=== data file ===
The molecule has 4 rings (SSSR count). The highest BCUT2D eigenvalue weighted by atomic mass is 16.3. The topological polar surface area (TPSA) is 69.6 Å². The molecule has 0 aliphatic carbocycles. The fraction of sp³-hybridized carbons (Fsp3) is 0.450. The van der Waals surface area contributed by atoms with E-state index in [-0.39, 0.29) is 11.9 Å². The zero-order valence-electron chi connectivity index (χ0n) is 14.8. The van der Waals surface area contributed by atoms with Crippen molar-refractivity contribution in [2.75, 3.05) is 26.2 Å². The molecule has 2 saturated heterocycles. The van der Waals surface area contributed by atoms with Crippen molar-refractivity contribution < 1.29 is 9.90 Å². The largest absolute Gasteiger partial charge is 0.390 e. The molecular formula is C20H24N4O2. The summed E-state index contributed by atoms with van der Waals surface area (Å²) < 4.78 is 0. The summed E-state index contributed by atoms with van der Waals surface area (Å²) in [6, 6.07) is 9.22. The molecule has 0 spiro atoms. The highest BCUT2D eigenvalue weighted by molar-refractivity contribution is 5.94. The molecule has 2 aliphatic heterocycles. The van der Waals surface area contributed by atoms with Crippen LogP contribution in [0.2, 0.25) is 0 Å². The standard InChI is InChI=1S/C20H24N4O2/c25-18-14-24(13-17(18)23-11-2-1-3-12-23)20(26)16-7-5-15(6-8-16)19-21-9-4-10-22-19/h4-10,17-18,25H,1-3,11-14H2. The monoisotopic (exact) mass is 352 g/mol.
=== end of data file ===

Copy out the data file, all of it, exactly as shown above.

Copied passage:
The molecule has 4 rings (SSSR count). The highest BCUT2D eigenvalue weighted by atomic mass is 16.3. The topological polar surface area (TPSA) is 69.6 Å². The molecule has 0 aliphatic carbocycles. The fraction of sp³-hybridized carbons (Fsp3) is 0.450. The van der Waals surface area contributed by atoms with E-state index in [-0.39, 0.29) is 11.9 Å². The zero-order valence-electron chi connectivity index (χ0n) is 14.8. The van der Waals surface area contributed by atoms with Crippen molar-refractivity contribution in [2.75, 3.05) is 26.2 Å². The molecule has 2 saturated heterocycles. The van der Waals surface area contributed by atoms with Crippen molar-refractivity contribution < 1.29 is 9.90 Å². The largest absolute Gasteiger partial charge is 0.390 e. The molecular formula is C20H24N4O2. The summed E-state index contributed by atoms with van der Waals surface area (Å²) < 4.78 is 0. The summed E-state index contributed by atoms with van der Waals surface area (Å²) in [6, 6.07) is 9.22. The molecule has 0 spiro atoms. The highest BCUT2D eigenvalue weighted by molar-refractivity contribution is 5.94. The molecule has 2 aliphatic heterocycles. The van der Waals surface area contributed by atoms with Crippen LogP contribution in [0.2, 0.25) is 0 Å². The standard InChI is InChI=1S/C20H24N4O2/c25-18-14-24(13-17(18)23-11-2-1-3-12-23)20(26)16-7-5-15(6-8-16)19-21-9-4-10-22-19/h4-10,17-18,25H,1-3,11-14H2. The monoisotopic (exact) mass is 352 g/mol.